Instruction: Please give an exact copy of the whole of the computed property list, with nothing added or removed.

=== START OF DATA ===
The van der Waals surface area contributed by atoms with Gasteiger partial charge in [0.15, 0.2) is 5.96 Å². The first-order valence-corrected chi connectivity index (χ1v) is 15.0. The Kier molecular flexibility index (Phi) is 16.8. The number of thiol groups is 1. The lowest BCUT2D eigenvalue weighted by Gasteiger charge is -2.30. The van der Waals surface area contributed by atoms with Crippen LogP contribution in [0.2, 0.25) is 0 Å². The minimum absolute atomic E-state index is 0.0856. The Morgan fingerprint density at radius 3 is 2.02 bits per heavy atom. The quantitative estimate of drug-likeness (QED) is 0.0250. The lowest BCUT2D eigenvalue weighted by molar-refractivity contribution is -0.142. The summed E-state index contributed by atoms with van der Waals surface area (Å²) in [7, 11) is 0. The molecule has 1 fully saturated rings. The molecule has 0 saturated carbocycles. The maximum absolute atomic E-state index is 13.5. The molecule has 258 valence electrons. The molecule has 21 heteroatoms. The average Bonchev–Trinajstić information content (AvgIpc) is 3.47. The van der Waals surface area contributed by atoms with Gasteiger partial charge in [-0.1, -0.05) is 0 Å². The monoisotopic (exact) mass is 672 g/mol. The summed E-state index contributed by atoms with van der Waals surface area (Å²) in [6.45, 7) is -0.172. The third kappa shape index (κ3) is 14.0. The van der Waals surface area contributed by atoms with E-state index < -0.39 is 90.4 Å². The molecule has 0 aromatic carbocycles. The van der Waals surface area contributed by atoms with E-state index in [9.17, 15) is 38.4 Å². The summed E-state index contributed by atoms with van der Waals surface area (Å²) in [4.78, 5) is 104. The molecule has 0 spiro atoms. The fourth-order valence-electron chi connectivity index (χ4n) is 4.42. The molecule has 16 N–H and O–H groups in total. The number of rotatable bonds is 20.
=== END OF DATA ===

The van der Waals surface area contributed by atoms with Gasteiger partial charge in [0.15, 0.2) is 5.96 Å². The first-order valence-corrected chi connectivity index (χ1v) is 15.0. The Kier molecular flexibility index (Phi) is 16.8. The number of thiol groups is 1. The lowest BCUT2D eigenvalue weighted by Gasteiger charge is -2.30. The van der Waals surface area contributed by atoms with Crippen LogP contribution in [0.2, 0.25) is 0 Å². The minimum absolute atomic E-state index is 0.0856. The Morgan fingerprint density at radius 3 is 2.02 bits per heavy atom. The quantitative estimate of drug-likeness (QED) is 0.0250. The lowest BCUT2D eigenvalue weighted by molar-refractivity contribution is -0.142. The summed E-state index contributed by atoms with van der Waals surface area (Å²) in [7, 11) is 0. The molecule has 1 fully saturated rings. The molecule has 0 saturated carbocycles. The maximum absolute atomic E-state index is 13.5. The molecule has 258 valence electrons. The molecule has 21 heteroatoms. The average Bonchev–Trinajstić information content (AvgIpc) is 3.47. The van der Waals surface area contributed by atoms with Gasteiger partial charge in [-0.1, -0.05) is 0 Å². The monoisotopic (exact) mass is 672 g/mol. The summed E-state index contributed by atoms with van der Waals surface area (Å²) in [6.45, 7) is -0.172. The third kappa shape index (κ3) is 14.0. The van der Waals surface area contributed by atoms with E-state index < -0.39 is 90.4 Å². The molecule has 0 aromatic carbocycles. The van der Waals surface area contributed by atoms with E-state index in [9.17, 15) is 38.4 Å². The summed E-state index contributed by atoms with van der Waals surface area (Å²) in [4.78, 5) is 104. The molecule has 0 spiro atoms. The fourth-order valence-electron chi connectivity index (χ4n) is 4.42. The molecule has 16 N–H and O–H groups in total. The number of rotatable bonds is 20.